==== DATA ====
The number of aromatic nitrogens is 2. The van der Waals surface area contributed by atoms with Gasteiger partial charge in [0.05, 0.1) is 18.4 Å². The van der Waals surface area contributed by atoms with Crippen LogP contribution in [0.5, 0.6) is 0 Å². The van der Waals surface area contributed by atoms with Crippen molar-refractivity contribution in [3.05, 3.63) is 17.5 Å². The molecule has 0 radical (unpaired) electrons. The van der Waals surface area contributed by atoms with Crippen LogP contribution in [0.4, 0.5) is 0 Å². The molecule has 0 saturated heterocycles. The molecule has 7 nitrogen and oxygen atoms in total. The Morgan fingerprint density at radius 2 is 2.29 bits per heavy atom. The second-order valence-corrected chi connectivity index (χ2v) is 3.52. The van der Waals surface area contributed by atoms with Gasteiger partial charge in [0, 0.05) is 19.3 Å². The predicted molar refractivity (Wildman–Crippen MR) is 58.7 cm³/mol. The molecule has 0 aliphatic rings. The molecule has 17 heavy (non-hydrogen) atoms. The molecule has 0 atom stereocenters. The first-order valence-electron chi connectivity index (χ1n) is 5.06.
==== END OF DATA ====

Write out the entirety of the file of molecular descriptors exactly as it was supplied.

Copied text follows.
The number of aromatic nitrogens is 2. The van der Waals surface area contributed by atoms with Gasteiger partial charge in [0.05, 0.1) is 18.4 Å². The van der Waals surface area contributed by atoms with Crippen LogP contribution in [0.5, 0.6) is 0 Å². The van der Waals surface area contributed by atoms with Crippen molar-refractivity contribution in [3.05, 3.63) is 17.5 Å². The molecule has 0 radical (unpaired) electrons. The van der Waals surface area contributed by atoms with Crippen LogP contribution in [0.4, 0.5) is 0 Å². The molecule has 0 saturated heterocycles. The molecule has 7 nitrogen and oxygen atoms in total. The Morgan fingerprint density at radius 2 is 2.29 bits per heavy atom. The second-order valence-corrected chi connectivity index (χ2v) is 3.52. The van der Waals surface area contributed by atoms with Gasteiger partial charge in [0, 0.05) is 19.3 Å². The predicted molar refractivity (Wildman–Crippen MR) is 58.7 cm³/mol. The molecule has 0 aliphatic rings. The molecule has 17 heavy (non-hydrogen) atoms. The molecule has 0 atom stereocenters. The first-order valence-electron chi connectivity index (χ1n) is 5.06.